The Incan Empire was the largest empire in pre-Columbian America. The administrative, political, and military centre of the empire was located in the region of Cusco, Peru. The Inca civilization arose from the highlands of Peru sometime in the early 13th century, and the last Inca stronghold was conquered by the Spanish in 1572. Throughout this era, the Inca constructed many amazing cities and fortresses (many of which were high in the mountains), yet now most have fallen into ruin. That said, it doesn’t stop tourists flocking here in their tens of thousands each year to see some of the most impressive sites. Of course, nothing can top the majesty of Machu Picchu, but let’s examine 5 of the [other] best Incan ruins from around the region.
5. Chincana Ruinas is situated on Isla del Sol, Bolivia. The main feature of this complex is the Palacio del Inca, which is a maze of stone walls and tiny doorways, also known as El Laberinto (the Labyrinth). Within the labyrinth there is a small well, believed by Inca pilgrims to contain sacred water with which they would purify themselves. Southeast of these ruins, is the Mesa Ceremónica, which is thought to have been the site of human and animal sacrifices and it makes for a good picnic spot. East from here is a large rock known as Titi Khar’ka (Rock of the Puma), which is featured in the Inca creation legend. The name is likely to derive from its shape, which, when viewed from the southeast, resembles a crouching puma.
4. Choquequirao is an Incan site in south Peru, similar in structure and architecture to Machu Picchu. The ruins are buildings and terraces at levels above and below Sunch’u Pata, the truncated hill top. The hilltop was anciently levelled and ringed with stones to create a 30x50m platform. Choquequirao is in the spurs of the Willkapampa mountain range in the La Convención Province of the Cusco Region above the valley of river Apurímac. The complex is 1800 hectares, of which less than 40% is excavated. The site is reached by a two-day hike from outside Cusco.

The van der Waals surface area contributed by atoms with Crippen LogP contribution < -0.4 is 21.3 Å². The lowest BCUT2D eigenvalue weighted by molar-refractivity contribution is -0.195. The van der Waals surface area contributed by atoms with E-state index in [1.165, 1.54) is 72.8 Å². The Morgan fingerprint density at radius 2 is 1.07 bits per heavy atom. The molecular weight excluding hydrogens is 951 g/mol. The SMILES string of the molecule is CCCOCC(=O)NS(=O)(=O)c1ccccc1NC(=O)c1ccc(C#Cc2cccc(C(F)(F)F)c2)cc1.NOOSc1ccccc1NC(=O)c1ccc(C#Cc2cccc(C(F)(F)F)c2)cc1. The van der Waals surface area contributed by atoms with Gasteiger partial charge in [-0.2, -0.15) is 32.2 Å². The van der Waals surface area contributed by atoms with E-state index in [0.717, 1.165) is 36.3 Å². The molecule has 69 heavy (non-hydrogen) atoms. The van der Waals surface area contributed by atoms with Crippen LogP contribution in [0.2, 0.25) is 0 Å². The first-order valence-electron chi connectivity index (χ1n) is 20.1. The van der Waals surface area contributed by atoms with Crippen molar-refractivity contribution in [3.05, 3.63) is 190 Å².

3. Moray is an archaeological site in Peru about 50km northwest of Cusco on a high plateau at 11,500ft. The site contains unusual Inca ruins, mostly consisting of several enormous terraced circular depressions, the purpose of which is uncertain, but their depth, design, and orientation with respect to wind and sun creates a temperature difference of as much as 27°F between the top and the bottom tiers. It is possible that this large temperature difference was used by the Inca to study the effects of different climatic conditions on crops.
2. Winay Wanya is an Inca ruin along the Inca Trail to Machu Picchu. It is built into a steep hillside overlooking the Urubamba River. The site consists of upper and lower house complexes connected by a staircase and fountain structures. Above and below the houses the people built areas of agricultural terraces, which are still visible.
1. Sacsayhuaman is a citadel on the northern outskirts of the city of Cusco, which was the historic capital of the Inca Empire. Sections were first built by the Killke culture about 1100; they had occupied the area since 900. The complex was expanded and added to by the Inca from the 13th century, including dry stone walls constructed out of huge stones. The workers carefully cut the boulders to fit them together tightly without mortar. This site is at an altitude of 3,700m.